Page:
• Exploring Communication Technology In the Family Birthing Center
    RN Journal
    Technology is being used increasingly in the health care field in order to improve patient outcomes. An e-health nursing initiative has been set forth by the Canadian Nurses Association to direct the development of information and communication initiatives. Registered Nurses’ Association of Ontario (2009) defines e-health as, "The leveraging of information and communication technology to enhance professional practice in order to promote and facilitate the health and well-being of individuals and families.” The purpose of the article is to explore ways in which communication technology in particular can aid nurses in providing more effective care, and allow for an enhanced health outcome.
  • The Blessing: A Nurse’s Story
    Mary Ellen Buechel Holbrook, RN, BA, TNCC, CPAN
    It was nine o’clock pm and I was walking briskly out of Recovery Room, knowing I had to be back the next day at six am. Though in a hurry, I purveyed the family waiting room to see if there were any visitors who needed help after the patient representative had gone home. I immediately noticed a lone woman with an anxious look on her face. As it turned out, her daughter-in-law had just been transferred to Intensive Care. Instead of waiting for one of our transporters, I decided to take her up myself. As we headed down the hall, she stated: “I bet you’re trying to leave, aren’t you?” I affirmed her observation. I added that, it was quite all right. We arrived at the particular ICU where her daughter-in-law was transferred, and upon talking with the patient’s RN, I was able to let her in right away. She turned to me and said: “Thank you; you will be blessed.”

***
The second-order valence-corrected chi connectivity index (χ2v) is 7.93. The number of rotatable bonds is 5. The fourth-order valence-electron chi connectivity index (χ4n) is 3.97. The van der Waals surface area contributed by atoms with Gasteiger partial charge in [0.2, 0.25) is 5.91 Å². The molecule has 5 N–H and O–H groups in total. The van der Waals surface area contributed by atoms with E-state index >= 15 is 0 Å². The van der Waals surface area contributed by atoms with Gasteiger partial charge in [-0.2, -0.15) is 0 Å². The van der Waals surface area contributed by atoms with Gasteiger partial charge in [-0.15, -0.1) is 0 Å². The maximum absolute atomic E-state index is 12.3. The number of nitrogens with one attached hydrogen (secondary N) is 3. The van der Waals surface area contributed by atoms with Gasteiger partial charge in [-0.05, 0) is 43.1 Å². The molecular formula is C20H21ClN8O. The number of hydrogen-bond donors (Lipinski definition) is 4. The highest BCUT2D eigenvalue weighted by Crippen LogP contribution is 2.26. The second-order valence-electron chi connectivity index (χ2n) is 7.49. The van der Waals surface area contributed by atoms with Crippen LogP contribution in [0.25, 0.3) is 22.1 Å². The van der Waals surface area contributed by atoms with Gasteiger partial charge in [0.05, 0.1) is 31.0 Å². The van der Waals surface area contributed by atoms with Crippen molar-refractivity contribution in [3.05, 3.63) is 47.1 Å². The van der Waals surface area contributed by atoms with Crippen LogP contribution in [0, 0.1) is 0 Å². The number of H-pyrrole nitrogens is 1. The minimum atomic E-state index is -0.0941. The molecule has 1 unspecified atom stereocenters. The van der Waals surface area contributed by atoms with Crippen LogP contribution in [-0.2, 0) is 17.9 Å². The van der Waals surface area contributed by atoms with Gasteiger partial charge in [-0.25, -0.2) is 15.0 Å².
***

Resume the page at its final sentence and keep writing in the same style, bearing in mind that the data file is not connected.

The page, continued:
• Family Presence During CPR in the Emergency Department 
    Amanda L. Buisman, RN, BSN Washburn University School of Nursing
    A descriptive survey conducted in 2000 (Myers, et al 2000) investigated attitudes and beliefs of patients’ families and ER staff members about FWR. The survey reported that 98% of patients’ families indicated that they had a right to be present and would do it and would participate in FWR again; 100% of family members said that FWR was helpful to them, and 95% said it was helpful for the patient. It also showed that 70% of professionals surveyed after their participation in FWR actually produced a higher level of “professional” behavior along with a more “professional” bedside dialog amongst the health care team. The survey also indicated that having the family in the resuscitation room prompted the staff to take the patient’s dignity, privacy, and need for pain management into greater consideration when compared to an un-witnessed resuscitation effort. (Myers, et al 2000)
  • IS THERE CARE IN HEALTH CARE 
    Judy Bearden RN
    I wrote this poem after going out one day to assist a mother with her 22 year old son who had a traumatic brain injury in a 4-wheeler accident. He had a trach, feeding tube, foley cath and skin breakdown from being in a long term care facility for 2 months. The insurance company allowed me three visits to teach the mother how to care for her son.
  • My Father the Medicine Man 
    My Life Experience with Eastern and Western Medicine by Cynthia Knievel, RN
    My father continues to avoid western medicine as much as he can and there is no convincing him any different. I only hope that the next key given to me will open a door where Eastern and Western medicine will compliment each other. Health care would have the best of both worlds if this would happen.